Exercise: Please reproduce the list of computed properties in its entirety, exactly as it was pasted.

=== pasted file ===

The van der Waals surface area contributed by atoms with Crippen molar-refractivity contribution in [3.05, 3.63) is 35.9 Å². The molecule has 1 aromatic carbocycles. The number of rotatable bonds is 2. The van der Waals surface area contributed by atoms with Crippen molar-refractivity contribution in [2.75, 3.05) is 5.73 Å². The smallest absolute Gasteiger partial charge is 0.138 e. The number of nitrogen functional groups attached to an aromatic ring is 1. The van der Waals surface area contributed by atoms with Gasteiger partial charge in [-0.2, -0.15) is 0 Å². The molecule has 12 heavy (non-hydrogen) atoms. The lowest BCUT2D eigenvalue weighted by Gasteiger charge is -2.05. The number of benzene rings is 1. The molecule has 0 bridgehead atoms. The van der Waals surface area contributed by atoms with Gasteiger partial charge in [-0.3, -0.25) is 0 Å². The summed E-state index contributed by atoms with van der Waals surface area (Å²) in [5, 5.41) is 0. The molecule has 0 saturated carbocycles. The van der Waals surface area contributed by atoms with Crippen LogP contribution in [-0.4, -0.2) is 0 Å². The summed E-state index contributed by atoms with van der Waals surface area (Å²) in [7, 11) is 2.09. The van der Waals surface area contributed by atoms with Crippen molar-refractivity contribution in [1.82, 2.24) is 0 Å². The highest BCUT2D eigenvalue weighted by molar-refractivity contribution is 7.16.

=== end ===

The van der Waals surface area contributed by atoms with Crippen molar-refractivity contribution in [3.05, 3.63) is 35.9 Å². The molecule has 1 aromatic carbocycles. The number of rotatable bonds is 2. The van der Waals surface area contributed by atoms with Crippen molar-refractivity contribution in [2.75, 3.05) is 5.73 Å². The smallest absolute Gasteiger partial charge is 0.138 e. The number of nitrogen functional groups attached to an aromatic ring is 1. The van der Waals surface area contributed by atoms with Gasteiger partial charge in [-0.2, -0.15) is 0 Å². The molecule has 12 heavy (non-hydrogen) atoms. The lowest BCUT2D eigenvalue weighted by Gasteiger charge is -2.05. The number of benzene rings is 1. The molecule has 0 bridgehead atoms. The van der Waals surface area contributed by atoms with Gasteiger partial charge in [-0.3, -0.25) is 0 Å². The summed E-state index contributed by atoms with van der Waals surface area (Å²) in [5, 5.41) is 0. The molecule has 0 saturated carbocycles. The van der Waals surface area contributed by atoms with Crippen LogP contribution in [-0.4, -0.2) is 0 Å². The summed E-state index contributed by atoms with van der Waals surface area (Å²) in [7, 11) is 2.09. The van der Waals surface area contributed by atoms with Crippen molar-refractivity contribution in [1.82, 2.24) is 0 Å². The highest BCUT2D eigenvalue weighted by molar-refractivity contribution is 7.16.